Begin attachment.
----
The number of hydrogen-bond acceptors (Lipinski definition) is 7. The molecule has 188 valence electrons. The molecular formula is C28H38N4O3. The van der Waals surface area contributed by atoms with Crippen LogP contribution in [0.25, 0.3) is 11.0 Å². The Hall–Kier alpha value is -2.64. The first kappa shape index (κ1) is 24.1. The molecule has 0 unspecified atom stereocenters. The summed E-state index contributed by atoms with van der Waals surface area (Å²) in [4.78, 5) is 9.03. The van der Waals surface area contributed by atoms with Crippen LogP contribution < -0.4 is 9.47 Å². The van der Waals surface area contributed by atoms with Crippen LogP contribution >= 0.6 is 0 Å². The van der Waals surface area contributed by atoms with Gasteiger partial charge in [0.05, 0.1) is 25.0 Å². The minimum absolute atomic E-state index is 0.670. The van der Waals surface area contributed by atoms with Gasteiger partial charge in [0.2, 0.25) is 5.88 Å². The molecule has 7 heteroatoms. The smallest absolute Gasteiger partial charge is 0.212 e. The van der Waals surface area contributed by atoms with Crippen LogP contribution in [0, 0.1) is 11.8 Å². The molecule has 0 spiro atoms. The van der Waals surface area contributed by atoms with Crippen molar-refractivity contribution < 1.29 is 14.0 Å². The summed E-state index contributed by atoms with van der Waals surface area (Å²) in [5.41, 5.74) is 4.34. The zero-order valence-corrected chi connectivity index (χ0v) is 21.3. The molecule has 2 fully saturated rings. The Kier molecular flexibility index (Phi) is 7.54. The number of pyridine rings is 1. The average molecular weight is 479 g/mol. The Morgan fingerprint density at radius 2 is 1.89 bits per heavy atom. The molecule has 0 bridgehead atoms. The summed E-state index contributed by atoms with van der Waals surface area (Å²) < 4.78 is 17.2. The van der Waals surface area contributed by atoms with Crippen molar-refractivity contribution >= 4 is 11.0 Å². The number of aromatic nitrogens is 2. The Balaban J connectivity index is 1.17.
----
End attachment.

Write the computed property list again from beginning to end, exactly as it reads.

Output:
The number of hydrogen-bond acceptors (Lipinski definition) is 7. The molecule has 188 valence electrons. The molecular formula is C28H38N4O3. The van der Waals surface area contributed by atoms with Crippen LogP contribution in [0.25, 0.3) is 11.0 Å². The Hall–Kier alpha value is -2.64. The first kappa shape index (κ1) is 24.1. The molecule has 0 unspecified atom stereocenters. The summed E-state index contributed by atoms with van der Waals surface area (Å²) in [4.78, 5) is 9.03. The van der Waals surface area contributed by atoms with Crippen LogP contribution < -0.4 is 9.47 Å². The van der Waals surface area contributed by atoms with Crippen LogP contribution >= 0.6 is 0 Å². The van der Waals surface area contributed by atoms with Gasteiger partial charge in [0.05, 0.1) is 25.0 Å². The minimum absolute atomic E-state index is 0.670. The van der Waals surface area contributed by atoms with Gasteiger partial charge in [0.2, 0.25) is 5.88 Å². The molecule has 7 heteroatoms. The smallest absolute Gasteiger partial charge is 0.212 e. The van der Waals surface area contributed by atoms with Crippen LogP contribution in [0, 0.1) is 11.8 Å². The molecule has 0 spiro atoms. The van der Waals surface area contributed by atoms with Crippen molar-refractivity contribution < 1.29 is 14.0 Å². The summed E-state index contributed by atoms with van der Waals surface area (Å²) in [5.41, 5.74) is 4.34. The zero-order valence-corrected chi connectivity index (χ0v) is 21.3. The molecule has 2 fully saturated rings. The Kier molecular flexibility index (Phi) is 7.54. The number of pyridine rings is 1. The average molecular weight is 479 g/mol. The Morgan fingerprint density at radius 2 is 1.89 bits per heavy atom. The molecule has 0 bridgehead atoms. The summed E-state index contributed by atoms with van der Waals surface area (Å²) < 4.78 is 17.2. The van der Waals surface area contributed by atoms with Crippen molar-refractivity contribution >= 4 is 11.0 Å². The number of aromatic nitrogens is 2. The Balaban J connectivity index is 1.17.